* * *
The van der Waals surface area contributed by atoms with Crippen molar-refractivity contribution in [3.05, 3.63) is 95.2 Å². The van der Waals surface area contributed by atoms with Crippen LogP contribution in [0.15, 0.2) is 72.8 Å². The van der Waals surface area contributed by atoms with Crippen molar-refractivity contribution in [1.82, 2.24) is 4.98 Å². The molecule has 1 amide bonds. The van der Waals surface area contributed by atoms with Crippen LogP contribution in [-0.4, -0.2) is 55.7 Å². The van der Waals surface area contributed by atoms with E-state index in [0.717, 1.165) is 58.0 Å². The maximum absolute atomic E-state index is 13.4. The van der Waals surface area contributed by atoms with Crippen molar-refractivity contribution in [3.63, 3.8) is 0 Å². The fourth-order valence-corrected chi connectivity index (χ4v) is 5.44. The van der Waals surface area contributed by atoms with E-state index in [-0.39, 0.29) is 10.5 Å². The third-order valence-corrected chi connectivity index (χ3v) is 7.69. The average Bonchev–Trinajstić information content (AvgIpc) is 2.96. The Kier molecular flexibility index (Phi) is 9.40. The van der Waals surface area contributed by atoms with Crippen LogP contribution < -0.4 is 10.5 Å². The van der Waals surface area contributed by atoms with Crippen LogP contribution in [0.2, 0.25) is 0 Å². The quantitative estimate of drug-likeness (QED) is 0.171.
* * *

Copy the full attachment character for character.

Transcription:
The van der Waals surface area contributed by atoms with Crippen molar-refractivity contribution in [3.05, 3.63) is 95.2 Å². The van der Waals surface area contributed by atoms with Crippen LogP contribution in [0.15, 0.2) is 72.8 Å². The van der Waals surface area contributed by atoms with Crippen molar-refractivity contribution in [1.82, 2.24) is 4.98 Å². The molecule has 1 amide bonds. The van der Waals surface area contributed by atoms with Crippen LogP contribution in [-0.4, -0.2) is 55.7 Å². The van der Waals surface area contributed by atoms with E-state index in [0.717, 1.165) is 58.0 Å². The maximum absolute atomic E-state index is 13.4. The van der Waals surface area contributed by atoms with Crippen molar-refractivity contribution in [3.63, 3.8) is 0 Å². The fourth-order valence-corrected chi connectivity index (χ4v) is 5.44. The van der Waals surface area contributed by atoms with E-state index in [-0.39, 0.29) is 10.5 Å². The third-order valence-corrected chi connectivity index (χ3v) is 7.69. The average Bonchev–Trinajstić information content (AvgIpc) is 2.96. The Kier molecular flexibility index (Phi) is 9.40. The van der Waals surface area contributed by atoms with Crippen LogP contribution < -0.4 is 10.5 Å². The van der Waals surface area contributed by atoms with Crippen LogP contribution in [0.2, 0.25) is 0 Å². The quantitative estimate of drug-likeness (QED) is 0.171.